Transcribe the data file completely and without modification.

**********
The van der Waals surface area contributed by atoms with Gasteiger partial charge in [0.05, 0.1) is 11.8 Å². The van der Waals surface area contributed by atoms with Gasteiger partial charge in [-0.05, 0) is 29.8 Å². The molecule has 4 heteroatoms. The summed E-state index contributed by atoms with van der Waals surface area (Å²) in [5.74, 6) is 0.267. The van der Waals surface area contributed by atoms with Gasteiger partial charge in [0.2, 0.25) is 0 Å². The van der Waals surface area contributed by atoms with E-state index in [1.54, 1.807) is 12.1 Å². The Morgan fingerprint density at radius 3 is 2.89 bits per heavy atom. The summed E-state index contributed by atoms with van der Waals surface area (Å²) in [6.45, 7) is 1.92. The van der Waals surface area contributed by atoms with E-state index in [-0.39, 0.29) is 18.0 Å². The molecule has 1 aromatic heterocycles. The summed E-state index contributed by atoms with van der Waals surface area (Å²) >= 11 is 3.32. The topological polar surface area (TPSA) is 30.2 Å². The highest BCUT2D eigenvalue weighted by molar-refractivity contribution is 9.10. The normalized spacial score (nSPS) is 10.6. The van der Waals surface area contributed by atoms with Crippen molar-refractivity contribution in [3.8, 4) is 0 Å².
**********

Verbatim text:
The van der Waals surface area contributed by atoms with Gasteiger partial charge in [0.05, 0.1) is 11.8 Å². The van der Waals surface area contributed by atoms with Gasteiger partial charge in [-0.05, 0) is 29.8 Å². The molecule has 4 heteroatoms. The summed E-state index contributed by atoms with van der Waals surface area (Å²) in [5.74, 6) is 0.267. The van der Waals surface area contributed by atoms with Gasteiger partial charge in [0.2, 0.25) is 0 Å². The van der Waals surface area contributed by atoms with E-state index in [1.54, 1.807) is 12.1 Å². The Morgan fingerprint density at radius 3 is 2.89 bits per heavy atom. The summed E-state index contributed by atoms with van der Waals surface area (Å²) in [6.45, 7) is 1.92. The van der Waals surface area contributed by atoms with E-state index in [-0.39, 0.29) is 18.0 Å². The molecule has 1 aromatic heterocycles. The summed E-state index contributed by atoms with van der Waals surface area (Å²) >= 11 is 3.32. The topological polar surface area (TPSA) is 30.2 Å². The highest BCUT2D eigenvalue weighted by molar-refractivity contribution is 9.10. The normalized spacial score (nSPS) is 10.6. The van der Waals surface area contributed by atoms with Crippen molar-refractivity contribution in [3.8, 4) is 0 Å².